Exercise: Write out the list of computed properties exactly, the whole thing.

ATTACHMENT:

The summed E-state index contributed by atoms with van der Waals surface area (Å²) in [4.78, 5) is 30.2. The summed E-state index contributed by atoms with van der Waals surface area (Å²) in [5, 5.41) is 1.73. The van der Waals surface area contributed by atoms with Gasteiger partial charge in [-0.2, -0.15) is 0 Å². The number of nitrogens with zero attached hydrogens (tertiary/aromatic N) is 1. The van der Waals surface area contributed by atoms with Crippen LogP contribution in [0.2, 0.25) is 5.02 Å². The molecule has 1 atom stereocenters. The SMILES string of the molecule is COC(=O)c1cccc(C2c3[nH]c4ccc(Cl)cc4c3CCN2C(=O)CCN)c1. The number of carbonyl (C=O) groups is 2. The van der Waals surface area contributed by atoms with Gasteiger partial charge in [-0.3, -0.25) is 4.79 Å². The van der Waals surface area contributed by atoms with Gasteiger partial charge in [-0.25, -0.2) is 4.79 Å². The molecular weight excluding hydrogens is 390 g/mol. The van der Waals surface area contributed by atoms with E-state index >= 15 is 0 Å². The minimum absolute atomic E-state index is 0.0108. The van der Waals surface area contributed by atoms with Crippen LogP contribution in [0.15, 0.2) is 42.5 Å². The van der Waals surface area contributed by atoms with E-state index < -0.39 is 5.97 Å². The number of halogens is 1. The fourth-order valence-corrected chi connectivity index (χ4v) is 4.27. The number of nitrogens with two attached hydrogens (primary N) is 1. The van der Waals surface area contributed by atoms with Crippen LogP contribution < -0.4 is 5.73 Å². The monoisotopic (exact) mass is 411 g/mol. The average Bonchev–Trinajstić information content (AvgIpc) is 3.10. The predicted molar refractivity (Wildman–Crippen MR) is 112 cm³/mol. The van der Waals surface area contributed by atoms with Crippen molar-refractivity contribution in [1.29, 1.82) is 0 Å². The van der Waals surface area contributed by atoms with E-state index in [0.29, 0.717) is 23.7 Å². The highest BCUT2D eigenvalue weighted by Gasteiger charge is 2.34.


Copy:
The summed E-state index contributed by atoms with van der Waals surface area (Å²) in [4.78, 5) is 30.2. The summed E-state index contributed by atoms with van der Waals surface area (Å²) in [5, 5.41) is 1.73. The van der Waals surface area contributed by atoms with Gasteiger partial charge in [-0.2, -0.15) is 0 Å². The number of nitrogens with zero attached hydrogens (tertiary/aromatic N) is 1. The van der Waals surface area contributed by atoms with Crippen LogP contribution in [0.2, 0.25) is 5.02 Å². The molecule has 1 atom stereocenters. The SMILES string of the molecule is COC(=O)c1cccc(C2c3[nH]c4ccc(Cl)cc4c3CCN2C(=O)CCN)c1. The number of carbonyl (C=O) groups is 2. The van der Waals surface area contributed by atoms with Gasteiger partial charge in [-0.3, -0.25) is 4.79 Å². The van der Waals surface area contributed by atoms with Gasteiger partial charge in [-0.25, -0.2) is 4.79 Å². The molecular weight excluding hydrogens is 390 g/mol. The van der Waals surface area contributed by atoms with E-state index >= 15 is 0 Å². The minimum absolute atomic E-state index is 0.0108. The van der Waals surface area contributed by atoms with Crippen LogP contribution in [0.15, 0.2) is 42.5 Å². The van der Waals surface area contributed by atoms with E-state index < -0.39 is 5.97 Å². The number of halogens is 1. The fourth-order valence-corrected chi connectivity index (χ4v) is 4.27. The number of nitrogens with two attached hydrogens (primary N) is 1. The van der Waals surface area contributed by atoms with Crippen LogP contribution < -0.4 is 5.73 Å². The monoisotopic (exact) mass is 411 g/mol. The average Bonchev–Trinajstić information content (AvgIpc) is 3.10. The predicted molar refractivity (Wildman–Crippen MR) is 112 cm³/mol. The van der Waals surface area contributed by atoms with Crippen molar-refractivity contribution in [1.29, 1.82) is 0 Å². The van der Waals surface area contributed by atoms with E-state index in [0.29, 0.717) is 23.7 Å². The highest BCUT2D eigenvalue weighted by Gasteiger charge is 2.34.